Well, as much as we strengthen ourselves in all aspects of our well being to deal with death – be it courage, resilience, acceptance and letting go off attachments, facing death in our own home front is a totally different matter. In an eulogy by Anne Tee, (who’s also a coach who lost her youthful husband so suddenly),  she told everyone there at the wake that ‘I often advised my friends to take consolation  if someone dies from  a sudden heart attack as it’s the easiest and best way to die’. But she admitted tearfully that when this same thing happened to her husband, she just couldn’t bear it. She now knows that there is no escape from sorrow when it comes to death. Hearing her account was a most revealing moment of what death can do to us. 

I have been thinking very hard on how to deal with this inevitable fate of death. In a way we are all cornered, there’s no way out. So comes the coaching question, “What is the best of no best thing to do”?  This got me to this conclusion that the most mitigating measures we can do are mainly 2. One is to never take our loved ones for granted and to treat them well like as if we are having them around us for the last time.  Treat them well, be selfless to them. Two is to be always prepared for it both spiritually and emotionally. On the spiritual side, it is to be close to God in our prayers and deeds. Emotionally, it is to live purposefully, doing whatever we enjoy and not forgetting to leave something behind for others, called it, your footstep, or legacy or a just good memory.  

So as long as we are still around, consider this living for the day as living on borrowed time that God is still giving us. The least we can do is to stay positive and happy but this won’t be enough if we forget to profusely thank and be grateful to Him for this bonus.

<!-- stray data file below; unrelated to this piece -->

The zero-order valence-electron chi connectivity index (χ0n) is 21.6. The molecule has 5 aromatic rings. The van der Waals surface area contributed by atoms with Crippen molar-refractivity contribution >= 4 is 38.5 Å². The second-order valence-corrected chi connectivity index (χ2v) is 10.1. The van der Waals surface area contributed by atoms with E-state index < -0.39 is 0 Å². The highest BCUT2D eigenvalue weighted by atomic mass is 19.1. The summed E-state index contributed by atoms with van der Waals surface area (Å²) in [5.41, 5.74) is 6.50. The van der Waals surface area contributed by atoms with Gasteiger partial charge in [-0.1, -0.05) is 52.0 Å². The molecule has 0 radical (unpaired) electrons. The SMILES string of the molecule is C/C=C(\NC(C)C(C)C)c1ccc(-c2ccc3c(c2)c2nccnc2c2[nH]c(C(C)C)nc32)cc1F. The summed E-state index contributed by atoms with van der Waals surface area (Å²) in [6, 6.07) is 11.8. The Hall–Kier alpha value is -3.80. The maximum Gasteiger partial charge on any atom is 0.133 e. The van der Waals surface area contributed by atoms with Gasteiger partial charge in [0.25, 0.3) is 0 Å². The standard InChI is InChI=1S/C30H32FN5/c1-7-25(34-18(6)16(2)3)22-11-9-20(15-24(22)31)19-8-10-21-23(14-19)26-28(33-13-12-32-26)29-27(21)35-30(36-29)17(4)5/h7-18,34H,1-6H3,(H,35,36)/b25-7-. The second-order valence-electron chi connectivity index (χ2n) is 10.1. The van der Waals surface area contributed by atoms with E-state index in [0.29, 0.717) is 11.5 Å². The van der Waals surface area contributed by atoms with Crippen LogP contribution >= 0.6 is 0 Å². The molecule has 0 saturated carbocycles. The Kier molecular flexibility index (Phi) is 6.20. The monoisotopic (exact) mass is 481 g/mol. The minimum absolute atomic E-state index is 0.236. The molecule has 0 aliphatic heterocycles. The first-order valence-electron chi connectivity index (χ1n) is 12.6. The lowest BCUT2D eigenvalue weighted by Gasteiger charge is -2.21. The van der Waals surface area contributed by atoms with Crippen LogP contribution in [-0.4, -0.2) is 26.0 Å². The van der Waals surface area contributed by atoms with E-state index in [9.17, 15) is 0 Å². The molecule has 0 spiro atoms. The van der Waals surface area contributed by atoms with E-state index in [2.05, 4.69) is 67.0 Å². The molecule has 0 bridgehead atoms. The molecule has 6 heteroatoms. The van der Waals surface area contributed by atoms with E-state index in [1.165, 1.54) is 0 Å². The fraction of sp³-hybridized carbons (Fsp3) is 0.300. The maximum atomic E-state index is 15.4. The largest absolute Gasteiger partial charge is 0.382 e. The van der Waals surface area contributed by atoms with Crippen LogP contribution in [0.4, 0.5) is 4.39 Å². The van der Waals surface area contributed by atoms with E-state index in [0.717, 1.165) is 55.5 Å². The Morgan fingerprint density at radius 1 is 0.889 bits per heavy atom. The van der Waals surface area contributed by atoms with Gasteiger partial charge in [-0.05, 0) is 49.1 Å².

Of ‘Chap Fun’ and ‘Economy Rice’

There’s really a lot of good in a ‘Chap Fun’ dish or commonly called ‘Economy Rice’.  I notice that more and more food outlets are offering this dish to cater to the increasing number of busy people or rather to the increasing number of budget conscious eaters in these challenging times.    

I owe a lot to this dish for it had helped me to survive in my early working years.  I really like it to this day for there is good value for money with its plentiful dishes to choose from including some really delicious ones at reasonable prices!  

While I’m very positive about this dish as a culinary choice, I detest it when people and organisations make the ‘Chap Fun’ way of eating as their way of life.  It is evident in so many ways: clustered workplaces, quick fix solutions, short-cutting processes, thoughtless way of making decisions, and low quality output, to name a few examples. The results is dismal: poor outputs, careless mistakes, and even poor attitude towards work or life.  

Here lies the paradox – while I am fond of ‘Chap Fun’ as a dish, I will try not to apply it in my personal and professional life lest it causes me to subscribe to a low quality life of carelessness, irresponsibility and crudeness.    

My value system propels me to believe that a certain measure of quality is needed from us, human beings, to make a statement or send a message about who we are. Not only will it help us to gain respect from others and increase our personal influence, but it is also a form of good personal self-care that we should bestow on ourselves for a holistic life and well-being.    

Like the saying goes, ‘a clustered desk often reflects a clustered mind’ as well.  

So, when I work with people, I will be watchful of those who try to apply the ‘Chap Fun’ method in their dealings with me.  I really have a low tolerance for such people.  

But when ‘Chap Fun’ comes in a ‘gastronomical’ context, I have an addictive urge to go for it. My body language will reveal how I yearn for it!    

So, this is one of my life’s greatest paradoxes.  


A Room At the Bottom of the Stairs